Joel Clark is tech lead and gameplay designer at The Game Band, the developer of Where Cards Fall.
We built a huge toolset for Where Cards Fall; it continually grew to meets the needs of the design. The foundation of our toolset was the critical piece that allowed them to grow. Here’s a look at what we built and some tips on how to lay out a solid foundation for your toolset.
I work at a small Los Angeles-based studio called The Game Band. Our first game, Where Cards Fall, is out now on Apple Arcade. It’s a collection of dreamy spatial puzzles, pulled together by a grounded, heartfelt coming of age story. We aim to inspire people with games about the tension and beauty of everyday life; we’re proud that Where Cards Fall is a big first step in that direction.
The concept for Where Cards Fall was ambitious. It was always going to be a challenge to build; for our studio’s first game it was especially difficult. As with any big idea, we knew that we’d need to make scope cuts in order to make it through. At the same time, we were building a toolset to counteract those cuts. It was a bigger ask than anyone anticipated; the toolset continually expanded to meet the needs of the design.
By the end, we’d built a custom tool for almost everything in the game. It was a rocky road at times, but I believe now more than ever that building creative, efficient tools is a huge advantage in game development. It’s important that you approach them carefully. I’ve extracted several lessons that I learned in the development of the toolset in Where Cards Fall — I hope that sharing them will help others build tools more effectively.
After getting a clear view of our deadline and the challenge ahead, our first step was to clean up the tool code that we already had and prepare for the large influx of tools that we’d be building. We started by building a foundation that we call the Master Tool.
The Master Tool
The Master Tool is a single editor window that hosts and manages all of our different tools. It was our one-stop tool shop, each accessible via a tab button. It ensured that, at any given time, only one tool was active. The Master Tool was the core element that made building each of our individual tools easier, cleaner, and faster.
A few basics tenets ruled the Master Tool’s structure:
1. It should be as painless as possible to build new tools.
We built a common sub-class for all of our tool windows and were able to easily insert them into the Master Tool. We abstracted common interactions, like click-dragging or objects selection, into static methods for use in any tool. Then, each tool window simply decides what to display, what interactions are available, and what data gets changed.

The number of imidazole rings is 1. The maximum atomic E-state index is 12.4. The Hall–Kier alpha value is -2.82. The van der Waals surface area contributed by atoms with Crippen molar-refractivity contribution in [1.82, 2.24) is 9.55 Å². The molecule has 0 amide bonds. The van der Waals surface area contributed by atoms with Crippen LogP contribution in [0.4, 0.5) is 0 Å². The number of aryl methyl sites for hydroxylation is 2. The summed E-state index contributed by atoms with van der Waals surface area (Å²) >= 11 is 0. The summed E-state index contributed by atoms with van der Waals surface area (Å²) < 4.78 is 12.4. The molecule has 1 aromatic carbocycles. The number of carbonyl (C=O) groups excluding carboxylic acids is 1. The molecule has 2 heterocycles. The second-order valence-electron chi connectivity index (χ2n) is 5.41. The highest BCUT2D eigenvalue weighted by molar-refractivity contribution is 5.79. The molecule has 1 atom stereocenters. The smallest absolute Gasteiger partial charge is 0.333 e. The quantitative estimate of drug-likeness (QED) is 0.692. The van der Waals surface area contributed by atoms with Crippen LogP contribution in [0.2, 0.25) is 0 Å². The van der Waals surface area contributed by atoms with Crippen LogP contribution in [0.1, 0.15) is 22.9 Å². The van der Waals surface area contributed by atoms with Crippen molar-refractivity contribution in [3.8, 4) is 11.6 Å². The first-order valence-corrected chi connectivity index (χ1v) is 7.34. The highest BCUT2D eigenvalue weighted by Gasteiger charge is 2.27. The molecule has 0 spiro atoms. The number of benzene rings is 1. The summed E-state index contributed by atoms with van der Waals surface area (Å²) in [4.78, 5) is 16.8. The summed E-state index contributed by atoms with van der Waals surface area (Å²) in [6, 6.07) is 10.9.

2. Cross-tool interactions should be clean and easy.
We separated a tool’s window and a tool’s functionality so that the data & objects of a tool could be accessed regardless of which tool was active. The Master Tool then provided a structure in which any of our tools could ask for the other tools’ information.
The ease of these cross-tool interactions allowed us to make interesting choices in the design of our tools. We could use the level grid to generate the initial level art. We determine which camera view was active for each grid space by selecting a view and raycasting to the level grid. Or we could click on any placed object in the scene to instantly add it to a cutscene. We could do all of this without mixing up the individual tools’ code.
3. Tool code should never overlap with runtime code.
We structured all of our tools in a way that they could export data. Our runtime code then used that exported data to build the game. With that separated chunk of data, it meant that the tool code was never directly accessing runtime code. This kept our structure clean and went a long way towards maintaining clean code.
It’s key to start from a solid foundation for any tool, because your tools are the foundation for the game’s content. Every hiccup in the toolset will fracture outward and ultimately damage the end product of the game. Building the Master Tool as a strong foundation for our toolset encouraged us to build more tools, and helped us build them in a cleaner manner.
The biggest differentiator of what made a quality tool for Where Cards Fall was how much thought went into planning it. We rushed into several of our tools on Where Cards Fall simply because we needed to start building content.